Call it power shifting, packing gears, or side-stepping the clutch. Anyone who has taken a run down the drag strip has tried it, but is it really faster? How much time are you really losing by taking a moment to complete a gearshift smoothly rather than beating the poor life out of your gearbox?
In the road racing community, there are many people who discount what kind of time can be made up by slamming gears. It seems to be understood that shifting gears like a raging hormonal teenager on the racetrack is for immature novices and that it does not make you any faster, or at least not significantly. Okay. Well, let’s investigate.
There are many ways of looking at such a problem, and my preferred way (as always) is to use data analysis to help assist with the problem. But before we delve into the squiggly lines, let’s first introduce a little common sense.
Leaving your foot at full throttle while clutching and “Power Shifting” has the advantage of building up energy during the shift which will be released once the gear is engaged. It’s a great way to break stuff, and a great way to go fast. Any time you have your foot to the floor, your engine is producing every last pony it can. Inversely, any time your foot is not on the throttle, the engine is providing zero horsepower to the wheels. Logically then, any time you are not at full throttle you are no longer accelerating. Therefore, the less time you spend shifting gears, the better.
Here is some data that illustrates what we are talking about:
The first image is an example of my personal 350Z racecar climbing the kilometre-long, uphill Andretti straight at CTMP Mosport. The black line indicates an engine with 365 horsepower and a gearbox that can be shifted in 0.25 seconds, and the red line indicates a new, bigger, badder engine with 395 horsepower, but with a clutch drag issue that causes the gear shifts to take significantly longer – up to 0.5 seconds for the fourth to fifth shift. Despite having an additional 30 wheel horsepower, the car was not even one-tenth of a second faster on the back straightaway. If you look closely, you can see that each gear has a steeper slope (the car is accelerating faster), but all gains are lost on the speed that the car loses from drag and the time wasted coasting between shifts. There are some other factors at play, but 30 wheel horses should yield gains of about three- to four-tenths of a second according to other data I have acquired over the years – not 0.7-tenths.
This may have some of you thinking, but let’s use some math to reinforce what we are talking about. For the sake of simplicity, let’s assume the engine has an average output of 380 horsepower since we are not operating at the peak power RPM at all times. If we look at the first 11 seconds of the straightaway and compare the amount of time at full power versus the amount of time at zero power (during the three gear shifts), we can come up with an average horsepower figure.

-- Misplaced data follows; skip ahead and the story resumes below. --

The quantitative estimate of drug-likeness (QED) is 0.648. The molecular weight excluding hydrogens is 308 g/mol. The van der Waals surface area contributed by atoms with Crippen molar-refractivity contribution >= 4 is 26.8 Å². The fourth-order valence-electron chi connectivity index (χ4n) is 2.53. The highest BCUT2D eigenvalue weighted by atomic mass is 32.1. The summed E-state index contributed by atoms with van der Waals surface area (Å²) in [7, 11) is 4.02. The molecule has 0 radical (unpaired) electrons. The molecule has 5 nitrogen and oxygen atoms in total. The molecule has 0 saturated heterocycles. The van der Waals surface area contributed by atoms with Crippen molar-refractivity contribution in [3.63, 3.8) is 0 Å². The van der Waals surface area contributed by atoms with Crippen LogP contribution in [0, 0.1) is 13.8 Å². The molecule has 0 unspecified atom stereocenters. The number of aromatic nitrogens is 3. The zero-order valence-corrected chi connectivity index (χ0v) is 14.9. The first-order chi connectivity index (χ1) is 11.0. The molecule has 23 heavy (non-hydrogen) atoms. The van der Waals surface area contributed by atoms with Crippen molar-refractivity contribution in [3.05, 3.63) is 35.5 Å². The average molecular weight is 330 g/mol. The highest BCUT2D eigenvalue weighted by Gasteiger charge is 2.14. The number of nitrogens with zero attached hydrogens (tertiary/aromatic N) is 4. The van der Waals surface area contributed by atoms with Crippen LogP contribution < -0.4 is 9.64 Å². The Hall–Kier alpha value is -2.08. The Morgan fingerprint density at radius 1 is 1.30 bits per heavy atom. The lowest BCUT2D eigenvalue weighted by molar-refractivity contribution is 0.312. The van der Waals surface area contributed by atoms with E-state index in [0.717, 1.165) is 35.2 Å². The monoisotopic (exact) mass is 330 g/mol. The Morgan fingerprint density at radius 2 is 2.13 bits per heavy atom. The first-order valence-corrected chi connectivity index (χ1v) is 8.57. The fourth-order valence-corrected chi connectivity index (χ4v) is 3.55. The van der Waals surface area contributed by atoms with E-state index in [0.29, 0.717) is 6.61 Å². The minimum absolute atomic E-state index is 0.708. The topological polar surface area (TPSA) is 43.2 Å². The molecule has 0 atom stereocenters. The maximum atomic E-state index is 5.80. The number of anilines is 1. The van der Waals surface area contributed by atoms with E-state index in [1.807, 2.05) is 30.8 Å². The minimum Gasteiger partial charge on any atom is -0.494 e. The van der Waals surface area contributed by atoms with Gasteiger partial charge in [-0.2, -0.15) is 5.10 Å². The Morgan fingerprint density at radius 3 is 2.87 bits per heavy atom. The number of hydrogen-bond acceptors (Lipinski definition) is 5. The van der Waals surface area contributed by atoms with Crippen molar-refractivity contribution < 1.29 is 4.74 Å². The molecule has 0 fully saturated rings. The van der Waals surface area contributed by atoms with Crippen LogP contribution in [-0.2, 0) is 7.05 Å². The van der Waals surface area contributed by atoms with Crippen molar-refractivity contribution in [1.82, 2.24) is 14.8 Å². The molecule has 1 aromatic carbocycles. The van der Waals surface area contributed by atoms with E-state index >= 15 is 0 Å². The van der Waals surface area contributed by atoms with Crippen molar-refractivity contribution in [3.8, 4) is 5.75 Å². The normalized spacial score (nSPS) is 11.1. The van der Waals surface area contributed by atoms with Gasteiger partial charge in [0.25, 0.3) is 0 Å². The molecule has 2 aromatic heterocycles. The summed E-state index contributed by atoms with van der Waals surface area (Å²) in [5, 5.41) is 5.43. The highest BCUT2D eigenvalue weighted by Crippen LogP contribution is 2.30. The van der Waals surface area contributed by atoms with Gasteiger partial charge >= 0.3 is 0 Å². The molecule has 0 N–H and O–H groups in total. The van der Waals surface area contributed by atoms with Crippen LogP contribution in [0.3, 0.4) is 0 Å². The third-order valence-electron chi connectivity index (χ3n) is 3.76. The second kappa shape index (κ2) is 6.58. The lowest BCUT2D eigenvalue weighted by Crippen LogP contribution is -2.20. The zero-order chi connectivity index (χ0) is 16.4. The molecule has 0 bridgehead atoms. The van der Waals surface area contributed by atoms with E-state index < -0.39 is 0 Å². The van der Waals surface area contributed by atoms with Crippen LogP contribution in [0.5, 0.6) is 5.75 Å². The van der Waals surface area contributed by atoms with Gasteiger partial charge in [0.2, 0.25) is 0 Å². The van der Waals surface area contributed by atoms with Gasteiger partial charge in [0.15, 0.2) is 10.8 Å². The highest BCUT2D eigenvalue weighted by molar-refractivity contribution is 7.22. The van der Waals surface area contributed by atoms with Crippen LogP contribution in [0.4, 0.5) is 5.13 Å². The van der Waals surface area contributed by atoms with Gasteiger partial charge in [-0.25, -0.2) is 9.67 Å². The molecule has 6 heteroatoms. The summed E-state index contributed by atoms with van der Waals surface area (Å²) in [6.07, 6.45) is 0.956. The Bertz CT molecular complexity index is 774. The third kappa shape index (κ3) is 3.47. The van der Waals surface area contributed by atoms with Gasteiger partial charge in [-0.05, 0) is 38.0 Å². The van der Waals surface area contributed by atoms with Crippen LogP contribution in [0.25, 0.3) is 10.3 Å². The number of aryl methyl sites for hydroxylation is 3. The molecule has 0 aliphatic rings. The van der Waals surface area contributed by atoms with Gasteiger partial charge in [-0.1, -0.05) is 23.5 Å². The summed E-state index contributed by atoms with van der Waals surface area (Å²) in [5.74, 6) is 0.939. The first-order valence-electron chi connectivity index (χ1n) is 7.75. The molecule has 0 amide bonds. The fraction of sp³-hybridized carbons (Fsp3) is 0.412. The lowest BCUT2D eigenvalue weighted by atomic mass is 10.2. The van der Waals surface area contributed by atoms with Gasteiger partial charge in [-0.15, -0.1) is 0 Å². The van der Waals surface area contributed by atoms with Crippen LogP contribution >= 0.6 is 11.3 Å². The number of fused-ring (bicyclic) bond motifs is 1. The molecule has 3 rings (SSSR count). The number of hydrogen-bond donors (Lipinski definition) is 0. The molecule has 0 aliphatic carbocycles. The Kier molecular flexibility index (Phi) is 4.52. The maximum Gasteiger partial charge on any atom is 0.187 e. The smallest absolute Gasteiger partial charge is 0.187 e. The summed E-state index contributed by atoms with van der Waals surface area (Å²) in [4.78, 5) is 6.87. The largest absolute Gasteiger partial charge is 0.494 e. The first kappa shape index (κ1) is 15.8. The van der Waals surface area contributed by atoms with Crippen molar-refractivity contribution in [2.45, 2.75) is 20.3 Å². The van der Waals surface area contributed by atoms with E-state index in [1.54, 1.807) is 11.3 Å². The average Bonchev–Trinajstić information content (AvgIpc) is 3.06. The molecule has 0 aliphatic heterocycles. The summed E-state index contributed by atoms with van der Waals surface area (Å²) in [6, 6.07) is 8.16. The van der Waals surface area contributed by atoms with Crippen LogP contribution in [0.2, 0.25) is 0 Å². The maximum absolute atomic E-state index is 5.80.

In the chart, we compare the ideal shift time from a sequential gearbox (0.08 seconds, sometimes less) along with the very fast gear shift of a sychromesh transmission (0.2 seconds) and a slow, leisurely shift (0.5 seconds). In the first 11 seconds of acceleration out of a second gear corner, the average power applied to the wheels changes dramatically based on shift time.
Even in the best case scenario, we lose about nine horsepower or 2.2 per cent due to the inevitable fact that you must release power for a long enough period to allow the sequential gearbox to engage the next gear and allow the engine speed to slow down. A very fast shift of a synchro box (to the point where the gearbox is likely being heavily worn out due to the aggressiveness of the shift) loses another 11 horsepower for an average output of 359 horsepower. A slow shift loses a further 30 horsepower of average power applied over that initial 11-second blast out of the corner, down from 380 to 328!
The other thing to note is that losses or gains during the early part of a straightaway (or the first half of the drag strip) are worth more than the last half. This is because the speed lost or gained will carry down the entire straight. A missed shift at the end of a drag race might only cost you a tenth or two, but a mistake at the start will be much more lethal. So a loss of 50 horsepower during the first half of a straightaway due to slow shifts is a sure way to lose some time on the racetrack.
Now, of course, there is some mechanical sympathy required, but the point is that there are real gains to be had from shifting gears as quickly as possible. It does make you faster, and any time you can be faster is time well spent. But drivers beware, because constant hard use can lead to all kinds of broken parts. Use this knowledge to your benefit and consider saving those wild, power shifts for times when they count the most – like qualifying, or when you’re trying to set a new personal best lap.